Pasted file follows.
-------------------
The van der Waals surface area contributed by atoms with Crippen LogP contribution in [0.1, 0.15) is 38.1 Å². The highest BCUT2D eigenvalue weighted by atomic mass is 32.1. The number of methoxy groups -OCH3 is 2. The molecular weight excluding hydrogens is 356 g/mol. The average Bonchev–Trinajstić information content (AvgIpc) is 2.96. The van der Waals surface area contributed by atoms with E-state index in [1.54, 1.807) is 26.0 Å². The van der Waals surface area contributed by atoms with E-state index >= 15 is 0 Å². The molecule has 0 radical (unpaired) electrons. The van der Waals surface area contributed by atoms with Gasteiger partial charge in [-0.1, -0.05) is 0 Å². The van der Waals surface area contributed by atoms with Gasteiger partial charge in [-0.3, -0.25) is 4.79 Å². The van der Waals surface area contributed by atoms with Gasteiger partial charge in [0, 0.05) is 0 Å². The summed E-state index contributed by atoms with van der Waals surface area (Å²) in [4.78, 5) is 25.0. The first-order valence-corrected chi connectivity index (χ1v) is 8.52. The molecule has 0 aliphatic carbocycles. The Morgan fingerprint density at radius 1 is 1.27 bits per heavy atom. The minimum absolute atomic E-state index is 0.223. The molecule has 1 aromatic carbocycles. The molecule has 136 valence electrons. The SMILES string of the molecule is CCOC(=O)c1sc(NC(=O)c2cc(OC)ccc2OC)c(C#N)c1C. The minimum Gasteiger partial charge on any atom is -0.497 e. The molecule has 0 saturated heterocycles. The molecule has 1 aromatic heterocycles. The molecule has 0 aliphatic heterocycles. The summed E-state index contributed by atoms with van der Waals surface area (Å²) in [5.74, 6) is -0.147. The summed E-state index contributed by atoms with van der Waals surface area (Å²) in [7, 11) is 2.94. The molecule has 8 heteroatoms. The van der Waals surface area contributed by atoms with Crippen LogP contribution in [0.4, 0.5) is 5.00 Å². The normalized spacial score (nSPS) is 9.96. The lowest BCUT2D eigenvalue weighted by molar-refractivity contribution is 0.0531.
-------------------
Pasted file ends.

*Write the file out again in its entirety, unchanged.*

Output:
The van der Waals surface area contributed by atoms with Crippen LogP contribution in [0.1, 0.15) is 38.1 Å². The highest BCUT2D eigenvalue weighted by atomic mass is 32.1. The number of methoxy groups -OCH3 is 2. The molecular weight excluding hydrogens is 356 g/mol. The average Bonchev–Trinajstić information content (AvgIpc) is 2.96. The van der Waals surface area contributed by atoms with E-state index in [1.54, 1.807) is 26.0 Å². The van der Waals surface area contributed by atoms with E-state index >= 15 is 0 Å². The molecule has 0 radical (unpaired) electrons. The van der Waals surface area contributed by atoms with Gasteiger partial charge in [-0.1, -0.05) is 0 Å². The van der Waals surface area contributed by atoms with Gasteiger partial charge in [-0.3, -0.25) is 4.79 Å². The van der Waals surface area contributed by atoms with Gasteiger partial charge in [0, 0.05) is 0 Å². The summed E-state index contributed by atoms with van der Waals surface area (Å²) in [4.78, 5) is 25.0. The first-order valence-corrected chi connectivity index (χ1v) is 8.52. The molecule has 0 aliphatic carbocycles. The Morgan fingerprint density at radius 1 is 1.27 bits per heavy atom. The minimum absolute atomic E-state index is 0.223. The molecule has 1 aromatic carbocycles. The molecule has 136 valence electrons. The SMILES string of the molecule is CCOC(=O)c1sc(NC(=O)c2cc(OC)ccc2OC)c(C#N)c1C. The minimum Gasteiger partial charge on any atom is -0.497 e. The molecule has 0 saturated heterocycles. The molecule has 1 aromatic heterocycles. The molecule has 0 aliphatic heterocycles. The summed E-state index contributed by atoms with van der Waals surface area (Å²) in [5.74, 6) is -0.147. The summed E-state index contributed by atoms with van der Waals surface area (Å²) in [7, 11) is 2.94. The molecule has 8 heteroatoms. The van der Waals surface area contributed by atoms with Crippen LogP contribution in [0.4, 0.5) is 5.00 Å². The normalized spacial score (nSPS) is 9.96. The lowest BCUT2D eigenvalue weighted by molar-refractivity contribution is 0.0531.